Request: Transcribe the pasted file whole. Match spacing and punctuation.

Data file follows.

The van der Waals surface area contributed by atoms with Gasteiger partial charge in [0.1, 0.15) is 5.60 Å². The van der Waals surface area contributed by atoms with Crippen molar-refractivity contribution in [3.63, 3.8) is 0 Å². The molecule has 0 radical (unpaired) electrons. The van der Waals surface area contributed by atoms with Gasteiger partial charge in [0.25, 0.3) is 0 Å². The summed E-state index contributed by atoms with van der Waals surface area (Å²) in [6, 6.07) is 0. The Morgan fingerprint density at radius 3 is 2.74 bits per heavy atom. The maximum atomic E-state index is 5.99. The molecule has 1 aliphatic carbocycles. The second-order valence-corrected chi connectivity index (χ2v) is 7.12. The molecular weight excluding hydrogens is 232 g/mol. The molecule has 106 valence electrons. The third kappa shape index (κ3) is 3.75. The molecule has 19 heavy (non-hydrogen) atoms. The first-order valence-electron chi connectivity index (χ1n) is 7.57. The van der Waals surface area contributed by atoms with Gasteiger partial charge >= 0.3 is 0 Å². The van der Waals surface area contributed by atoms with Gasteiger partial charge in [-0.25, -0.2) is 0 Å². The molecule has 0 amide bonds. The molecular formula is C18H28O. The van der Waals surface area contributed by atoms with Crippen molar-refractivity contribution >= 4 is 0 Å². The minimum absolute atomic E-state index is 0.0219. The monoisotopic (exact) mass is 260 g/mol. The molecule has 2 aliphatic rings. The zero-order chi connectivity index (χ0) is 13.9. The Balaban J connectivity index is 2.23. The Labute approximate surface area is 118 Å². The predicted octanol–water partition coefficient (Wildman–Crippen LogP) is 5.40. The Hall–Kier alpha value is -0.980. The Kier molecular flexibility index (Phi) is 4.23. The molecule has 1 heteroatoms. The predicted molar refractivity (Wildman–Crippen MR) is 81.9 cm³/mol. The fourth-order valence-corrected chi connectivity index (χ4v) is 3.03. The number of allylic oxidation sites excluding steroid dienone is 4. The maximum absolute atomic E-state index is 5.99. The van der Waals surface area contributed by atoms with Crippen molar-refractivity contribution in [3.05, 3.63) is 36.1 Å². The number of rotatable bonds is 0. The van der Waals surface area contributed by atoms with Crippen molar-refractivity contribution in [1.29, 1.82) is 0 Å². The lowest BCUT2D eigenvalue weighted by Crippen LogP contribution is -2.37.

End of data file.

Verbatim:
The van der Waals surface area contributed by atoms with Gasteiger partial charge in [0.1, 0.15) is 5.60 Å². The van der Waals surface area contributed by atoms with Crippen molar-refractivity contribution in [3.63, 3.8) is 0 Å². The molecule has 0 radical (unpaired) electrons. The van der Waals surface area contributed by atoms with Gasteiger partial charge in [0.25, 0.3) is 0 Å². The summed E-state index contributed by atoms with van der Waals surface area (Å²) in [6, 6.07) is 0. The Morgan fingerprint density at radius 3 is 2.74 bits per heavy atom. The maximum atomic E-state index is 5.99. The molecule has 1 aliphatic carbocycles. The second-order valence-corrected chi connectivity index (χ2v) is 7.12. The molecular weight excluding hydrogens is 232 g/mol. The molecule has 106 valence electrons. The third kappa shape index (κ3) is 3.75. The molecule has 19 heavy (non-hydrogen) atoms. The first-order valence-electron chi connectivity index (χ1n) is 7.57. The van der Waals surface area contributed by atoms with Gasteiger partial charge >= 0.3 is 0 Å². The van der Waals surface area contributed by atoms with Gasteiger partial charge in [-0.25, -0.2) is 0 Å². The molecule has 0 amide bonds. The molecular formula is C18H28O. The van der Waals surface area contributed by atoms with Crippen molar-refractivity contribution >= 4 is 0 Å². The minimum absolute atomic E-state index is 0.0219. The monoisotopic (exact) mass is 260 g/mol. The molecule has 2 aliphatic rings. The zero-order chi connectivity index (χ0) is 13.9. The Balaban J connectivity index is 2.23. The Labute approximate surface area is 118 Å². The predicted octanol–water partition coefficient (Wildman–Crippen LogP) is 5.40. The Hall–Kier alpha value is -0.980. The Kier molecular flexibility index (Phi) is 4.23. The molecule has 1 heteroatoms. The predicted molar refractivity (Wildman–Crippen MR) is 81.9 cm³/mol. The fourth-order valence-corrected chi connectivity index (χ4v) is 3.03. The number of allylic oxidation sites excluding steroid dienone is 4. The maximum absolute atomic E-state index is 5.99. The van der Waals surface area contributed by atoms with Crippen molar-refractivity contribution in [3.05, 3.63) is 36.1 Å². The number of rotatable bonds is 0. The van der Waals surface area contributed by atoms with Crippen molar-refractivity contribution in [1.29, 1.82) is 0 Å². The lowest BCUT2D eigenvalue weighted by Crippen LogP contribution is -2.37.